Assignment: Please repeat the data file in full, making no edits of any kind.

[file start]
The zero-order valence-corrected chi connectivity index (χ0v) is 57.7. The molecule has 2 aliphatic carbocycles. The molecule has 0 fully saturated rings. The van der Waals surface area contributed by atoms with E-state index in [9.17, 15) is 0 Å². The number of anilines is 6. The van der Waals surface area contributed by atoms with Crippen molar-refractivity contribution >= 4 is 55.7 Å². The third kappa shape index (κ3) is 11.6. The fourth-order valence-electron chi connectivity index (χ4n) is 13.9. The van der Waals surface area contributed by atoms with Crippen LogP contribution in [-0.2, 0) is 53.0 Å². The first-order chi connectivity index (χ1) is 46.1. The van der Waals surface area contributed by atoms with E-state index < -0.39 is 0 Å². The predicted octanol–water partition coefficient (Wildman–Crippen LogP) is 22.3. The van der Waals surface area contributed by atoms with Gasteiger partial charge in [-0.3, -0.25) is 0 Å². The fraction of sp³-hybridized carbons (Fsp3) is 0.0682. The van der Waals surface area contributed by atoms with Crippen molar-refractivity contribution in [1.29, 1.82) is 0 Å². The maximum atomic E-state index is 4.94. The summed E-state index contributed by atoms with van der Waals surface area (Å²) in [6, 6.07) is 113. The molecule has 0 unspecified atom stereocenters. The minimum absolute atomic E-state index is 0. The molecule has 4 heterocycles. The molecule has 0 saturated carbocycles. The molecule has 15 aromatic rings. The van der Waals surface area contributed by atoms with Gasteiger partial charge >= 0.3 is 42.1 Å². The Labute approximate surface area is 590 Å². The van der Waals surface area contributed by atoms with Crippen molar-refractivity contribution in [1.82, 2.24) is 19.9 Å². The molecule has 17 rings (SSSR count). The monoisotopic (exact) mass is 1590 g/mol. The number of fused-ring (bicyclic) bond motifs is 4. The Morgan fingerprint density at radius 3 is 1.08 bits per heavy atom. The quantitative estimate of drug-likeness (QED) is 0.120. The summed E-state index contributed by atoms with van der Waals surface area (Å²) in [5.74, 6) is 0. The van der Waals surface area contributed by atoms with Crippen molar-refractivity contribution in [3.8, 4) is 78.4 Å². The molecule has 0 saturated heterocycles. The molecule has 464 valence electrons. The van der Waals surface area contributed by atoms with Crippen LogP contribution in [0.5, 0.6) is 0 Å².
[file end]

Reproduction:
The zero-order valence-corrected chi connectivity index (χ0v) is 57.7. The molecule has 2 aliphatic carbocycles. The molecule has 0 fully saturated rings. The van der Waals surface area contributed by atoms with E-state index in [9.17, 15) is 0 Å². The number of anilines is 6. The van der Waals surface area contributed by atoms with Crippen molar-refractivity contribution >= 4 is 55.7 Å². The third kappa shape index (κ3) is 11.6. The fourth-order valence-electron chi connectivity index (χ4n) is 13.9. The van der Waals surface area contributed by atoms with Crippen LogP contribution in [-0.2, 0) is 53.0 Å². The first-order chi connectivity index (χ1) is 46.1. The van der Waals surface area contributed by atoms with E-state index < -0.39 is 0 Å². The predicted octanol–water partition coefficient (Wildman–Crippen LogP) is 22.3. The van der Waals surface area contributed by atoms with Gasteiger partial charge in [-0.3, -0.25) is 0 Å². The fraction of sp³-hybridized carbons (Fsp3) is 0.0682. The van der Waals surface area contributed by atoms with Crippen molar-refractivity contribution in [1.29, 1.82) is 0 Å². The maximum atomic E-state index is 4.94. The summed E-state index contributed by atoms with van der Waals surface area (Å²) in [6, 6.07) is 113. The molecule has 0 unspecified atom stereocenters. The minimum absolute atomic E-state index is 0. The molecule has 4 heterocycles. The molecule has 0 saturated carbocycles. The molecule has 15 aromatic rings. The van der Waals surface area contributed by atoms with Gasteiger partial charge >= 0.3 is 42.1 Å². The Labute approximate surface area is 590 Å². The van der Waals surface area contributed by atoms with Crippen molar-refractivity contribution in [1.82, 2.24) is 19.9 Å². The molecule has 17 rings (SSSR count). The monoisotopic (exact) mass is 1590 g/mol. The number of fused-ring (bicyclic) bond motifs is 4. The Morgan fingerprint density at radius 3 is 1.08 bits per heavy atom. The quantitative estimate of drug-likeness (QED) is 0.120. The summed E-state index contributed by atoms with van der Waals surface area (Å²) in [5.74, 6) is 0. The van der Waals surface area contributed by atoms with Crippen molar-refractivity contribution in [3.8, 4) is 78.4 Å². The molecule has 0 saturated heterocycles. The molecule has 464 valence electrons. The van der Waals surface area contributed by atoms with Crippen LogP contribution in [0.5, 0.6) is 0 Å².